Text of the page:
From The Touchline - Tuesday, 24 September

Our Rugby News Service team take a walk on the blindside to find offbeat news stories, stats, anecdotes, and who said what to whom ...

TOKYO, 24 Sep - The All Blacks flew off from Tokyo on Tuesday to their new base in Oita, leaving behind one disappointed six-year-old lad who may just be their biggest fan in Japan.

Little Shota Watanabe is one of the legion of fans here who have fallen for the New Zealand team since they first played an international in Japan a decade ago.

Shota's dad, Yuta, took him to see the All Blacks beat Australia in Yokohama last year and the youngster was so entranced that he hasn't stopped following them since.

“He watches all their games on TV, gets All Blacks magazines and we took him to the team camp in Kashiwa three days running and then to the team hotel in Tokyo where he got his picture taken with the coach Mr Hansen and the players.” explained his mum Nami.

Shota’s so entranced by All Blacks fever that he has even perfected his own version of the Haka, as seen above

Asked to name his favourite player, his mum interrupted to suggest it was Beauden Barrett, but instead Shota started jumping up and down and crying: “Perenara, Perenara!” Yes, TJ, when you’re the leader of the Haka, it tends to make you irresistible.

But what happens if the All Blacks play Japan in the quarter-finals? “Oh, it’s the Cherry Blossoms first,” says dad Yuta. He’s not so sure about Shota, though.


Rice work, Kumagaya

Kumagaya, north of Tokyo, which was only included to stage Rugby World Cup games after more than 100,000 signed a petition, is revelling as hosts. On Tuesday, all the taxi drivers operating from its railway station were wearing the Japan Blossoms jerseys, above.

Kumagaya hit the headlines in recent times for a record high temperature of 41.1C, but the the RWC has given the city the chance to consolidate its status as the rugby town of eastern Japan with one rice field given a tournament theme, with the rice grown in several colours to produce a stunning piece of artwork.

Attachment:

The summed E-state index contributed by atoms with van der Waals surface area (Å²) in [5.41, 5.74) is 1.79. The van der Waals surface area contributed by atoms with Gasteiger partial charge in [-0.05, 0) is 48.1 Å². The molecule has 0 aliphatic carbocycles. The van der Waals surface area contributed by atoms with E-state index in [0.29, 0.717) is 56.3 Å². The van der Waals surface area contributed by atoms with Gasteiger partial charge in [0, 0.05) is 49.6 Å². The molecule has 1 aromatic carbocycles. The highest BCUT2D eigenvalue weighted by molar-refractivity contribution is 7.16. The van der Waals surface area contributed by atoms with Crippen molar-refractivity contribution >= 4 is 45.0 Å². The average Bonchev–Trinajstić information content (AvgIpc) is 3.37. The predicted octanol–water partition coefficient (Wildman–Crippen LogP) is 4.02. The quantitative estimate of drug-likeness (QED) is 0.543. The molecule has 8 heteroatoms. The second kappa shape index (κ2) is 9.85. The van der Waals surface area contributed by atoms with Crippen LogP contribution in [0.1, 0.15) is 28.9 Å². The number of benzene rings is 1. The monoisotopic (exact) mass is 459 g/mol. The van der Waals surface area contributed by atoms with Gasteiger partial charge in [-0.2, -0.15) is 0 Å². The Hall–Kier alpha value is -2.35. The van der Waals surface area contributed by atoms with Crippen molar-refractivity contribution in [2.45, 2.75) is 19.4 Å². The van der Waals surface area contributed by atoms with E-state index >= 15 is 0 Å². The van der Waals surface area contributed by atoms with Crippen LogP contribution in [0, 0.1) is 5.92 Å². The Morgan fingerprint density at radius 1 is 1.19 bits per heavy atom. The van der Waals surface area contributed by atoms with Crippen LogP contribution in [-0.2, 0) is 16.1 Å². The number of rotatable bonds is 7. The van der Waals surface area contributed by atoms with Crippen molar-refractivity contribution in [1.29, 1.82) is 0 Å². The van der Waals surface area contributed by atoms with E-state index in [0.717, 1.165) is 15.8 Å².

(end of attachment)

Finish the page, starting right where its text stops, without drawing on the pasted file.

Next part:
The city has historical ties to the game and many top rugby players have graduated from the Kumagaya Technical High School.  

A tall order

Being 1.98m tall has its advantages on the field for Samoa second-row Filo Paulo, but not so off of it. He is quickly discovering that Japan is not exactly made for giants like him.

"You can feel it when you have to duck when you step into the bathroom," he said.

"But they have been very nice to us, I've got an extra piece of bed that they have put at the end of mine to sleep in." 

Scream 1, 2 3 and....

The mystery woman heard screaming throughout the broadcast of the Wales v Georgia game on Monday night has caused a twitter storm and drawn some hilarious tweets. One, below, said she sounded like she was undergoing surgery without anaesthetic in the stadium and wished her a speedy recovery.

Another said they closed their windows at home thinking the screaming was coming from the street. If she is not the loudest fan in Japan, she is surely the most annoying. Whether her vocal chords have the capacity to last the entire tournament is another matter.  



Yanks a lot, Ipswich

Ipswich, the Suffolk town in eastern England, is more renowned for its connection to football and Sir Alf Ramsey and Sir Bobby Robson than producing international rugby players.

Ramsey, who managed England to win the 1966 World Cup, and Robson, both laid the foundations for Ipswich's most successful footballing era but the town has also played its part in the development of two players involved in the Pool C game between England and the USA on Thursday.